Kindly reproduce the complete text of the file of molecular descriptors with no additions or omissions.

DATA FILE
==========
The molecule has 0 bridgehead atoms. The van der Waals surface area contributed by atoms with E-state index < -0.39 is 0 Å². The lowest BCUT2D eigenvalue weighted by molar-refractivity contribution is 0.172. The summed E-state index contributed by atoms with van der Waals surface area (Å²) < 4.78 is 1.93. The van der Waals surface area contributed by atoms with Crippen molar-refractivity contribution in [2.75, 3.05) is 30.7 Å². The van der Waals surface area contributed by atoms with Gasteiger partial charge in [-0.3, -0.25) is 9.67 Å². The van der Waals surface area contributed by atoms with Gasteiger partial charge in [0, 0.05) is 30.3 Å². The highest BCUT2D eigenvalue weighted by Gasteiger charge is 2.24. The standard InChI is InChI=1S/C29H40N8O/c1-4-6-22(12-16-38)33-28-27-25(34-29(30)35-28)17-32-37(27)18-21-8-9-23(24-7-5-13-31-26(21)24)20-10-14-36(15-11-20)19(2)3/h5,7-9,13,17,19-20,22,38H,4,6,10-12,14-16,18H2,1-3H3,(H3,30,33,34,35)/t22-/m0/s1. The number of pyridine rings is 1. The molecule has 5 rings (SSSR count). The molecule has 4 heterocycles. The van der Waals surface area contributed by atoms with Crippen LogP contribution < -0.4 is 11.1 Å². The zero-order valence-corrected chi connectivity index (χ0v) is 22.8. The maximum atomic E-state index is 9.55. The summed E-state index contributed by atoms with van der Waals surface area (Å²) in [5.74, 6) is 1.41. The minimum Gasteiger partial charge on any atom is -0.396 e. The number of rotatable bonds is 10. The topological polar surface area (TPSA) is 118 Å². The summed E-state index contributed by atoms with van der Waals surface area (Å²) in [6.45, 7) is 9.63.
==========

The molecule has 0 bridgehead atoms. The van der Waals surface area contributed by atoms with E-state index < -0.39 is 0 Å². The lowest BCUT2D eigenvalue weighted by molar-refractivity contribution is 0.172. The summed E-state index contributed by atoms with van der Waals surface area (Å²) < 4.78 is 1.93. The van der Waals surface area contributed by atoms with Crippen molar-refractivity contribution in [2.75, 3.05) is 30.7 Å². The van der Waals surface area contributed by atoms with Gasteiger partial charge in [-0.3, -0.25) is 9.67 Å². The van der Waals surface area contributed by atoms with Gasteiger partial charge in [0, 0.05) is 30.3 Å². The highest BCUT2D eigenvalue weighted by Gasteiger charge is 2.24. The standard InChI is InChI=1S/C29H40N8O/c1-4-6-22(12-16-38)33-28-27-25(34-29(30)35-28)17-32-37(27)18-21-8-9-23(24-7-5-13-31-26(21)24)20-10-14-36(15-11-20)19(2)3/h5,7-9,13,17,19-20,22,38H,4,6,10-12,14-16,18H2,1-3H3,(H3,30,33,34,35)/t22-/m0/s1. The number of pyridine rings is 1. The molecule has 5 rings (SSSR count). The molecule has 4 heterocycles. The van der Waals surface area contributed by atoms with Crippen LogP contribution < -0.4 is 11.1 Å². The zero-order valence-corrected chi connectivity index (χ0v) is 22.8. The maximum atomic E-state index is 9.55. The summed E-state index contributed by atoms with van der Waals surface area (Å²) in [5.74, 6) is 1.41. The minimum Gasteiger partial charge on any atom is -0.396 e. The number of rotatable bonds is 10. The topological polar surface area (TPSA) is 118 Å². The summed E-state index contributed by atoms with van der Waals surface area (Å²) in [6.45, 7) is 9.63.